Nations and Identities

President Roosevelt paid a high price for America’s global superiority

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President Roosevelt paid a high price for America’s global superiority

President Roosevelt is the father of American global superiority for three reasons. First, he gave the world freedom of the seas in the name of trade. Second, he used the American military to protect this freedom. The third action Roosevelt took to safeguard American dominance of the global economy was to make sure that the main commodity which drove it, oil, was traded through the dollar. By doing this, Uncle Sam tacitly controlled world trade: the marriage between Green Back and oil was, in many ways, like a marriage between European medieval royal houses.

The Yalta conference between Roosevelt, Stalin and Churchill arrived at a (sort of) understanding about what was to be done after the war. When the summit finished  Roosevelt flew directly out to Egypt, unbeknown to the other two leaders, to meet Saudi Arabia’s King Abdulaziz. The venue for the meeting was the naval cruiser USS Quincy, anchored on the inland sea of Bitter Lake.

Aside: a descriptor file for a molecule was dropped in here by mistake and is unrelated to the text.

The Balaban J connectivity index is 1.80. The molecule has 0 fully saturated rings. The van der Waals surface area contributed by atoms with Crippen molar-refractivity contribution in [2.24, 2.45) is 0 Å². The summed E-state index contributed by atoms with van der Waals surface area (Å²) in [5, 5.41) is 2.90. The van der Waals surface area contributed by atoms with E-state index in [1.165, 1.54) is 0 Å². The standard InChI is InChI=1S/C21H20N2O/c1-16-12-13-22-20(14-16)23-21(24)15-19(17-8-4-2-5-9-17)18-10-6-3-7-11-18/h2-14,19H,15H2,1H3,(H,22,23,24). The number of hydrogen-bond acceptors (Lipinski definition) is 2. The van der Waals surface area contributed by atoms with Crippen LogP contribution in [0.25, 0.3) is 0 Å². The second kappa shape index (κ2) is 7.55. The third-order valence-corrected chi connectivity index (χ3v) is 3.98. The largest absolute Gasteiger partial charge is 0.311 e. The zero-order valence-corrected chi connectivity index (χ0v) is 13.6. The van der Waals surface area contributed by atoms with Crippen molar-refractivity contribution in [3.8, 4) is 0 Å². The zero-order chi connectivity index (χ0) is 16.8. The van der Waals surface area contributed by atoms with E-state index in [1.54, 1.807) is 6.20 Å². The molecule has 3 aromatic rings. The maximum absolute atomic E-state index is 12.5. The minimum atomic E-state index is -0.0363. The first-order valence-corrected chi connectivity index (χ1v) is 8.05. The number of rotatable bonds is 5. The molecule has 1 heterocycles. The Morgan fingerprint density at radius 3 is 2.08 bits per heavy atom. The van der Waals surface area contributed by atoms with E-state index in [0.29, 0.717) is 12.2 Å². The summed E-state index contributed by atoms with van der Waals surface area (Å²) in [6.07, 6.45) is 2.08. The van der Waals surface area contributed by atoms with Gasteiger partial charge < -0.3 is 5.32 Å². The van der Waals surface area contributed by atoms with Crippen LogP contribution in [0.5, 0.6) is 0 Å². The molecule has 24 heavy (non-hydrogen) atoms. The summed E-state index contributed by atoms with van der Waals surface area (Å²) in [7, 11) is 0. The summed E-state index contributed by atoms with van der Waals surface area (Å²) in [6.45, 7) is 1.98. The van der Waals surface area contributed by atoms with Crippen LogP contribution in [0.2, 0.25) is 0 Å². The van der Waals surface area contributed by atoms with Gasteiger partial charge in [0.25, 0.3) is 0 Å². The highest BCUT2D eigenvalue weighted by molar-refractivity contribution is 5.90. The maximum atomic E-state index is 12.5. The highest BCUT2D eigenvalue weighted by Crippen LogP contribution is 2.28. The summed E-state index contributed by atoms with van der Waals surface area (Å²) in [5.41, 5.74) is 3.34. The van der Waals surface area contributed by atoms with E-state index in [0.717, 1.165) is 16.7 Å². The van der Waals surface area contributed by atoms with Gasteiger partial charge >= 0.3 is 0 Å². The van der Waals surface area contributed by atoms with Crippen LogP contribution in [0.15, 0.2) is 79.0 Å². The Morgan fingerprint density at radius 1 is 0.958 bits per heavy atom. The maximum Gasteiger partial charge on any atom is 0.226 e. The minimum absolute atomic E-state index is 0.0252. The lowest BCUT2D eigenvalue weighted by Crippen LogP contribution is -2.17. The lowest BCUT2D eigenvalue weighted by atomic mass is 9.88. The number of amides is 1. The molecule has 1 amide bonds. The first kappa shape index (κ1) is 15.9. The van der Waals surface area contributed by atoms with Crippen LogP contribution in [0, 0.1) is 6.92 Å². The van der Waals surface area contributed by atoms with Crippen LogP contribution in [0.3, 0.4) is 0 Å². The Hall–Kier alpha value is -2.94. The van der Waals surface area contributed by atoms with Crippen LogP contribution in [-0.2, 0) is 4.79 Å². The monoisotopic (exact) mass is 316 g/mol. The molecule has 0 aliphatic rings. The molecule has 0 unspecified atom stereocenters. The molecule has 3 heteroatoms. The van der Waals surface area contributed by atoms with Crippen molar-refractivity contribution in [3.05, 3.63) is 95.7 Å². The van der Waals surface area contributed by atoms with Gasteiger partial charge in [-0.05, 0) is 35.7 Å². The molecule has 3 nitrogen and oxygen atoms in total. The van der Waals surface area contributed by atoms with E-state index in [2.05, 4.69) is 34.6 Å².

We’d know little about this meeting had it not been for Roosevelt’s interpreter, a US Marine, Colonel Bill Eddy, who recorded the conversation in his book FDR Meets Ibn Saud.

King Abdulaziz had a problem. His power was dependent on a violent and fundamentalist interpretation of Islam, Wahhabism, whose fighters got him the top job. To stay on the throne, he needed to keep supporting this unsavoury group. The king was worried the US (or Soviets) could kick him out of power by going to war with his Wahhabi fighters.

However, Roosevelt had a problem too. The US needed to ensure it could buy Saudi oil, through the dollar, to control a key energy supplier and global oil markets.

The two leaders came to an agreement. America could gain control of Saudi’s oil market on two conditions: America had to keep it nose out of Saudi internal politics, and protect her from external threats.

The trade off has dominated Middle East politics ever since; from the Suez crisis to the Gulf Wars. The US dollar has also become increasingly linked to the commodity of oil. The Nixon shock of the 1970s, for example, effectively moved the dollar from an easily corruptible valuation against gold to the trade-able commodity of oil. The dollar and oil became intrinsically linked, and powered the global economic engine. US protection of the marriage was key.

However, the trade off hasn’t been one way. The cult of Wahhabism, which the House of Saud needed to keep it in power, has been the incubation chamber for Mujahideen, Taliban, Al-Qaeda, and IS. Effectively the US created the very foundations of its war on terror.

It’s a salient lesson for all. Even the best looking of romances might come back to bite in years to come.

Member ratings
  • Well argued: 41%
  • Interesting points: 66%
  • Agree with arguments: 66%

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